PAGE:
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Re: find duplicate files

Apologies if my 70 line Python script post added to that confusion.
I thought it better to include working code rather than merely a list
of theoretical optimizations to consider in a pure Zsh implementation.
In my experience lately, availability of Python is greater than that
of either Zsh or a C compiler.  So, there is also that, I suppose.

In timings I just did, my Python was only 1.25x slower than 'duff' (in
MAX=-1/hash everything mode).  Most of the time is in the crypto hashing
which the Py just calls fast impls for.  So, that's not so surprising.
Volodymyr's pipeline took about 20X longer and Bart's pure Zsh took 10X
longer.  jdupes was 20X faster than the Python but missed 87% of my dups.
[ I have not tried to track down why..conceivably wonky pathnames making
it abort early.  That seems the most likely culprit. ] The unix duff
seems better designed with a -0 option, FWIW.

One other optimization (not easily exhibited without a low level lang) is
to not use a cryptographic hash at all, but to use a super fast one and
always do the equivalent of a "cmp" only on matching hashes (or maybe a
slow hash only after a fast hash).  That is the jdupes approach.  I think
going parallel adds more value than that, though.

At least in server/laptop/desktop CPUs from around Intel's Nehalem onward,
just one core has been unable to saturate DIMM BW.  I usually get 2X-8X
more DIMM BW going multi-core.  So, even infinitely fast hashes doesn't
mean parallelism could not speed things by a big factor for RAM resident
or superfast IO backed sets of (equally sized) files.  At those speeds,
Python's cPickle BW would likely suck enough compared to hash/cmp-ing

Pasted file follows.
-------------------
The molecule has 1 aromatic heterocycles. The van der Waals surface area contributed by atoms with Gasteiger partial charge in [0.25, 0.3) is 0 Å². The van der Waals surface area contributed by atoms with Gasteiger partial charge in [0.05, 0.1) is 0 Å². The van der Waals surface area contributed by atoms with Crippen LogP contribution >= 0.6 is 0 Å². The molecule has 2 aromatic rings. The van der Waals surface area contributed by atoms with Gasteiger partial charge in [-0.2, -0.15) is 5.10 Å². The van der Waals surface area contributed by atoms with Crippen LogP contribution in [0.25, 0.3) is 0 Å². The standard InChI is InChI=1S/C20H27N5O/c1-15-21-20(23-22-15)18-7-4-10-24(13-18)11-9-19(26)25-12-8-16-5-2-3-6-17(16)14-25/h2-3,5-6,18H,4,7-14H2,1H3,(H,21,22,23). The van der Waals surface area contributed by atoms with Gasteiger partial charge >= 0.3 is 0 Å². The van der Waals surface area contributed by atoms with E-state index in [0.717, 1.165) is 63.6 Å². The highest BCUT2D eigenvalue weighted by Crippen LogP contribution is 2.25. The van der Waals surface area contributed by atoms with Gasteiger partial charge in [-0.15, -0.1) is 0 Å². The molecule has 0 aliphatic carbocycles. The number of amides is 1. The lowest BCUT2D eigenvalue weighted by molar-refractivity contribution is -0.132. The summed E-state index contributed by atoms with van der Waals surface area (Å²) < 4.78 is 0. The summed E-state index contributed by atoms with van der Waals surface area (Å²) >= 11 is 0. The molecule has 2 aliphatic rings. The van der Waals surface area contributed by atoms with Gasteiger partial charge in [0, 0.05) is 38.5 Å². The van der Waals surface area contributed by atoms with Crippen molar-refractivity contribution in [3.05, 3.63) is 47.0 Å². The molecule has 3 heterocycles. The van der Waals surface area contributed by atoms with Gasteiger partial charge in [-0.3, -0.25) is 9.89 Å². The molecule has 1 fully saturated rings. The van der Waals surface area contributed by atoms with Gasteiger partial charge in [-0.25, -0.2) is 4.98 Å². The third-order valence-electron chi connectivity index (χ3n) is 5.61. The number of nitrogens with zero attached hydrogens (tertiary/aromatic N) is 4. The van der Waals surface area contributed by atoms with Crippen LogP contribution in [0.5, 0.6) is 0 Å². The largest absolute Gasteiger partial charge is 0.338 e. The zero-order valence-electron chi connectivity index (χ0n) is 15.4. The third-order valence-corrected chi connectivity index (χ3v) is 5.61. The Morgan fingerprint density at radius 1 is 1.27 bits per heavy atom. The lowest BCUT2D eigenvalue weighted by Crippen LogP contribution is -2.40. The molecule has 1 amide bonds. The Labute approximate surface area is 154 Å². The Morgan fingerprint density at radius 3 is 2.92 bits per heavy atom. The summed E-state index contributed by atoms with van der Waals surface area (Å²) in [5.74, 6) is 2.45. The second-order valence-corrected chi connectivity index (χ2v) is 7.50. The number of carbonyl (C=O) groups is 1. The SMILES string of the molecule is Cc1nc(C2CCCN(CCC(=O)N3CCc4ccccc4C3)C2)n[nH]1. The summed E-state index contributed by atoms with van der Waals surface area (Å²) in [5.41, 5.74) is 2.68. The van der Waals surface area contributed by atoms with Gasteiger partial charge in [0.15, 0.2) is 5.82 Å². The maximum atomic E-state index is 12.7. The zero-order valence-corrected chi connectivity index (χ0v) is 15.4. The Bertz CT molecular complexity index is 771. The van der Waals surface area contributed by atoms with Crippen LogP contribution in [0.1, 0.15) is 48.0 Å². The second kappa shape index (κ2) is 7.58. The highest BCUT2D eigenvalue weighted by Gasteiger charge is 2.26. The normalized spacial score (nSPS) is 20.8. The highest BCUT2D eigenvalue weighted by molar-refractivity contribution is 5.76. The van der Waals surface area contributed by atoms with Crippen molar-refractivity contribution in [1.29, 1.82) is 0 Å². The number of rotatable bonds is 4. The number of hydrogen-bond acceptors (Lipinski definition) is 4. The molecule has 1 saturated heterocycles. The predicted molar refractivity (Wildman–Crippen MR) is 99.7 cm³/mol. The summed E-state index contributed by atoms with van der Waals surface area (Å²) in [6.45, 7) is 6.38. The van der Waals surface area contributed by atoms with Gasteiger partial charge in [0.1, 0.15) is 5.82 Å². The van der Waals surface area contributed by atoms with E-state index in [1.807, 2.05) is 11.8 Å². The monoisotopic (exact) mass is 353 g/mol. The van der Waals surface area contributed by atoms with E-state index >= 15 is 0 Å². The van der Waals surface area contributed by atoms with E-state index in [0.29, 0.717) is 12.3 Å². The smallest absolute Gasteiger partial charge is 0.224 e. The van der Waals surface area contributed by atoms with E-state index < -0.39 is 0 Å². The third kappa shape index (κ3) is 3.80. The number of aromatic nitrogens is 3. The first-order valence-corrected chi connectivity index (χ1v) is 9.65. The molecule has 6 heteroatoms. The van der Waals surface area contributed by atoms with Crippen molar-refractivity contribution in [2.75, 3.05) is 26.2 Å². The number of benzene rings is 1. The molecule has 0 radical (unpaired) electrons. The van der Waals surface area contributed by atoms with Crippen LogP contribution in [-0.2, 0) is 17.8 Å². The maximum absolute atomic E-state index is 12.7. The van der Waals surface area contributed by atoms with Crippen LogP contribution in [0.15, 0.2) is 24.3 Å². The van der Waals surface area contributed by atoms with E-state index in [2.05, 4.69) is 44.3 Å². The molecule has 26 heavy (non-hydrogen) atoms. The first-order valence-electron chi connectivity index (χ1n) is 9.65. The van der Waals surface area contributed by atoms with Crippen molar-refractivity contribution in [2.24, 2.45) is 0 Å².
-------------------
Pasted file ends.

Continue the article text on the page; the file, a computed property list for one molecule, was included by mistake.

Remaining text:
that you'd need a C-like impl to max out your performance.

This may *seem* to be drifting more off topic, but actually does speak to
Ray's original question.  Hardware has evolved enough enough over the
last 50 years that a tuned implementations from yester-decade had concerns
different from a tuned implementation today.  RAM is giant compared to
(many) file sets, IO fast compared to RAM, CPU cores abundant.  Of the
5 solutions discussed (pure Zsh, Volodymyr's, Py, duff, jdupes), only my
Python one used parallelism to any good effect.  Then there is variation
in what optimization applies to what file sets..so, a good tool would
probably provide all of them.

So, even though there may be dozens to hundreds of such tools, there may
well *still* be room for some new tuned impl in a fast language taking all
the optimizations I've mentioned into account instead of just a subset,
where any single optimization might, depending upon deployment context,
make the interesting procedure "several to many" times faster. [ Maybe
some Rust person already did it.  They seem to have a lot of energy. ;-) ]
I agree the original question from Emanuel Berg was probably just unaware
of any tool, though, or asked out of curiosity.  Anyway, enough about the
most optimal approaches.  It was probably always too large a topic.


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